On April 19, 2001, at 0904 hours Pacific daylight time, a Cessna 172P, N97984, veered off runway 29 right and nosed over after encountering soft soil during a touch-and-go landing at Zamperini Field, Torrance, California. The airplane was operated by South Bay Aviation under 14 CFR Part 91, and was rented by the pilot. Visual meteorological conditions prevailed during the local flight, which departed Torrance approximately 0830. No flight plan was filed. The airplane was substantially damaged and there were no injuries to the pilot, who was the sole occupant of the airplane.

The pilot stated that on his third landing, the airplane touched down, rolled a short distance, and then veered sharply to the right. Corrective actions could not stop the airplane from leaving the runway onto a plowed dirt boundary where it nosed over.

According to the Torrance airport surface weather observation at 0855, the wind was calm.

A Federal Aviation Administration (FAA) inspector from the Long Beach, California, Flight Standards District Office responded to the scene, interviewed the pilot, and examined the airplane. The owner of the flight school examined the airplane and the runway. No skid marks were found leading to the accident site. The tires were examined and no flat spots were observed. The brakes were inspected and operated with no defects observed.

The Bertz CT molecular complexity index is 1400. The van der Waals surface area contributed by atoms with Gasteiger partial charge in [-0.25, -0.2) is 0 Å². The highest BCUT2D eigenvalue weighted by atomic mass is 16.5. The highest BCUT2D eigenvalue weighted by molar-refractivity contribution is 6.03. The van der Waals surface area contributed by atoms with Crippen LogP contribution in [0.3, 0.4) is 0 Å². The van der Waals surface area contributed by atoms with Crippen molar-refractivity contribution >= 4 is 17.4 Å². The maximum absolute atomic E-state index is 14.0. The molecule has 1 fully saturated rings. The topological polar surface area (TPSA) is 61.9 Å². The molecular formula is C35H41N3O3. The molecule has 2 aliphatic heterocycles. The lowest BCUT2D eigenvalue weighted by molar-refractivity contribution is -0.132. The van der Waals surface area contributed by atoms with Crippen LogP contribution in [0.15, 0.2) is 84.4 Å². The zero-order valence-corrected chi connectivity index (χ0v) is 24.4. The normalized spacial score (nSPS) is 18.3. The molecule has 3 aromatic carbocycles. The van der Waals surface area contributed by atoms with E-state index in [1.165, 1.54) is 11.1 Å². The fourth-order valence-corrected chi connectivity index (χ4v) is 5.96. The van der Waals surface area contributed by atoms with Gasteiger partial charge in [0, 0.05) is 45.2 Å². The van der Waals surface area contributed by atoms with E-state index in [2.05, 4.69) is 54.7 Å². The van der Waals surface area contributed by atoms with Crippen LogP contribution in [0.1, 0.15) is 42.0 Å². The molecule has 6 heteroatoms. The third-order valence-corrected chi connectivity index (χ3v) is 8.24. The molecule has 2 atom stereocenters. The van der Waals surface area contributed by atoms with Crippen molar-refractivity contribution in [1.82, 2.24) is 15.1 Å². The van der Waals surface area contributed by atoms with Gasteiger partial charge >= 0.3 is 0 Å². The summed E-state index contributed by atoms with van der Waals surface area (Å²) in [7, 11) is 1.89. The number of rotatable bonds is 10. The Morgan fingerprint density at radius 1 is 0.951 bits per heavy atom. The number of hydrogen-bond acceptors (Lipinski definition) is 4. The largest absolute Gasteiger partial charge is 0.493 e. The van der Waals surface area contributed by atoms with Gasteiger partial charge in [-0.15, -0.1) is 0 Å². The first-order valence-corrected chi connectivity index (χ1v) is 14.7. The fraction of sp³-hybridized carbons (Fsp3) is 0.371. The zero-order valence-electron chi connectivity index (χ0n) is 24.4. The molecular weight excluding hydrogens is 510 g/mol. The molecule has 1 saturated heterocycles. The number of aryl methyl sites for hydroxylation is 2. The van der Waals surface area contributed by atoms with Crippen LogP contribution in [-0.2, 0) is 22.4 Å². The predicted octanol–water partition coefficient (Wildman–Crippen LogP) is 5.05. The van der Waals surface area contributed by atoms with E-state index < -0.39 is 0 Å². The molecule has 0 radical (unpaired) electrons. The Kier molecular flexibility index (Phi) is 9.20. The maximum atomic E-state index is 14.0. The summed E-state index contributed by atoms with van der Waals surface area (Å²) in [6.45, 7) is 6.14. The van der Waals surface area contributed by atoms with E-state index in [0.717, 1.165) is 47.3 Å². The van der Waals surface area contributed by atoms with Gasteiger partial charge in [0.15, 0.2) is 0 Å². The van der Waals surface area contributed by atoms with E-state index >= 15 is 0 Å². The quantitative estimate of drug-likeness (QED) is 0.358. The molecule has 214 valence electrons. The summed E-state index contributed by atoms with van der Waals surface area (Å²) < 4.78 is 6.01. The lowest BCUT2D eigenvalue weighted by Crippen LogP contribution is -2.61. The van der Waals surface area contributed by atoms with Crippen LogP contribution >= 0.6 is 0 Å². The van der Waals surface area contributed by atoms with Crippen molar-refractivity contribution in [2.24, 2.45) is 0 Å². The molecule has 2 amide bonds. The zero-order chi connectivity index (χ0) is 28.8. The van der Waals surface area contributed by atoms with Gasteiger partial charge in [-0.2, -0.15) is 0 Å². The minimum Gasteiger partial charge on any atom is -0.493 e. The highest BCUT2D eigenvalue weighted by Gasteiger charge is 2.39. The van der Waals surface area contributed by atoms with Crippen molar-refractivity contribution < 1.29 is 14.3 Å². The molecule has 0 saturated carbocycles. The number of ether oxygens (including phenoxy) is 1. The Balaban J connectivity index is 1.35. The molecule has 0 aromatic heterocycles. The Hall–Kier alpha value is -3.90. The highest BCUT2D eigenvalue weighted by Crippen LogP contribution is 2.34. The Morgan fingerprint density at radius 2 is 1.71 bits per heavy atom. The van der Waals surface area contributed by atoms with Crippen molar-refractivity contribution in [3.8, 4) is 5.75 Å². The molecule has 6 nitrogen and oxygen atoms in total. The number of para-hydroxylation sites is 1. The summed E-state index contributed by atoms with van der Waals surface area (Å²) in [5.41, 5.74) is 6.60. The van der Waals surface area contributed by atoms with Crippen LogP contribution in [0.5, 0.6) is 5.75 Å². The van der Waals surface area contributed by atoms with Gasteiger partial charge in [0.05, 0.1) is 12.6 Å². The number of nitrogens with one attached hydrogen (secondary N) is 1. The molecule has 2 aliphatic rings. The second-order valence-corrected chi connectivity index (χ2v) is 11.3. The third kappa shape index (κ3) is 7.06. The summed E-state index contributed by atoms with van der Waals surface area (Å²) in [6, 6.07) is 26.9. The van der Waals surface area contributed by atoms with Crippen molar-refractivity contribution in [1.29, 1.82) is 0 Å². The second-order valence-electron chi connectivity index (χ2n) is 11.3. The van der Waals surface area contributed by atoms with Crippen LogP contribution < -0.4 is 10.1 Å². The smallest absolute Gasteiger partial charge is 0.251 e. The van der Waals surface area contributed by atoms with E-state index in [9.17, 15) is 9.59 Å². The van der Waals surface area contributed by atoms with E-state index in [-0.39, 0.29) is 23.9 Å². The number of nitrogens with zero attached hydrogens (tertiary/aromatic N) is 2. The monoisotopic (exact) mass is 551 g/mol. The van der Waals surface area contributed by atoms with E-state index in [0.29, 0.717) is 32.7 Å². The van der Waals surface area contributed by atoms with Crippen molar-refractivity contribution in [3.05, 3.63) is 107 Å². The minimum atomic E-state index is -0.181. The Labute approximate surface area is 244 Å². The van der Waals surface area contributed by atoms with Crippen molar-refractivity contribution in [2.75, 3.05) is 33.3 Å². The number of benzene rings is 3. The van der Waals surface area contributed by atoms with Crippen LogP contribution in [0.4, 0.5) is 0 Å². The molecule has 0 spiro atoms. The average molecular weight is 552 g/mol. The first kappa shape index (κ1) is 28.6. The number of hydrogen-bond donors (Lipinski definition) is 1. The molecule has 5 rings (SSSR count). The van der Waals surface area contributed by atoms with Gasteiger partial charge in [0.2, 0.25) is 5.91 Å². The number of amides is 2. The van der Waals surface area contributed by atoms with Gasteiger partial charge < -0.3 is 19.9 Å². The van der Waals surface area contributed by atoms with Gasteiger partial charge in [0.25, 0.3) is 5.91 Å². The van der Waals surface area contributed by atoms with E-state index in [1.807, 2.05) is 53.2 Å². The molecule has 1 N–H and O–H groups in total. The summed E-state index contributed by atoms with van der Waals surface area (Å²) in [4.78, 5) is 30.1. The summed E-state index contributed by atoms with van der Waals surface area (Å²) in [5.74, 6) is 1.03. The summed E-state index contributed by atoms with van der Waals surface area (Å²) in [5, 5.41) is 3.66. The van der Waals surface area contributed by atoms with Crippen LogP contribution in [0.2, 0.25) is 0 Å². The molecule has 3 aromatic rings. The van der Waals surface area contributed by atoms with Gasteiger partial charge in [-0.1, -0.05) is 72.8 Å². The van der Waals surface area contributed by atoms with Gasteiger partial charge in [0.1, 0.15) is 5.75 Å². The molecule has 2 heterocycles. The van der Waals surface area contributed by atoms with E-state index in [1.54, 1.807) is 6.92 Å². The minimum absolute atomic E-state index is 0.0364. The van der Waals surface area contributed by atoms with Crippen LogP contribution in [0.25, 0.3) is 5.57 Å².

The pilot received his private pilot certificate on April 4, 2001, and had approximately 78 hours total time when the accident occurred. The pilot had rented the Cessna 172 from the operator's flight school located on the Torrance airport. The pilot had received all of his primary training from this particular flight school, which consisted of 71 hours of flight time in Katana DA-20 airplanes. His private pilot flight evaluation, administered by an FAA designated pilot examiner, was also completed in a Katana DA-20. After obtaining his private pilot certificate, the pilot received 3.7 hours of flight instruction in the Cessna 172, and had logged an additional 2.4 hours of flight time prior to the accident.

A flight instructor from the same flight school flew with the pilot in another Cessna 172 the day after the accident. He stated that the pilot had a tendency to land very flat, with no flare. The instructor was experienced in both the Katana DA-20 and the Cessna 172. He stated that the landing characteristics of the Katana require little or no flare by the pilot. In contrast, the Cessna 172 requires a considerable amount of flare to achieve a proper touchdown attitude. The instructor stated that, in general, the differences between a Katana and a Cessna are "night and day."

Use your browsers 'back' function to return to synopsis
Return to Query Page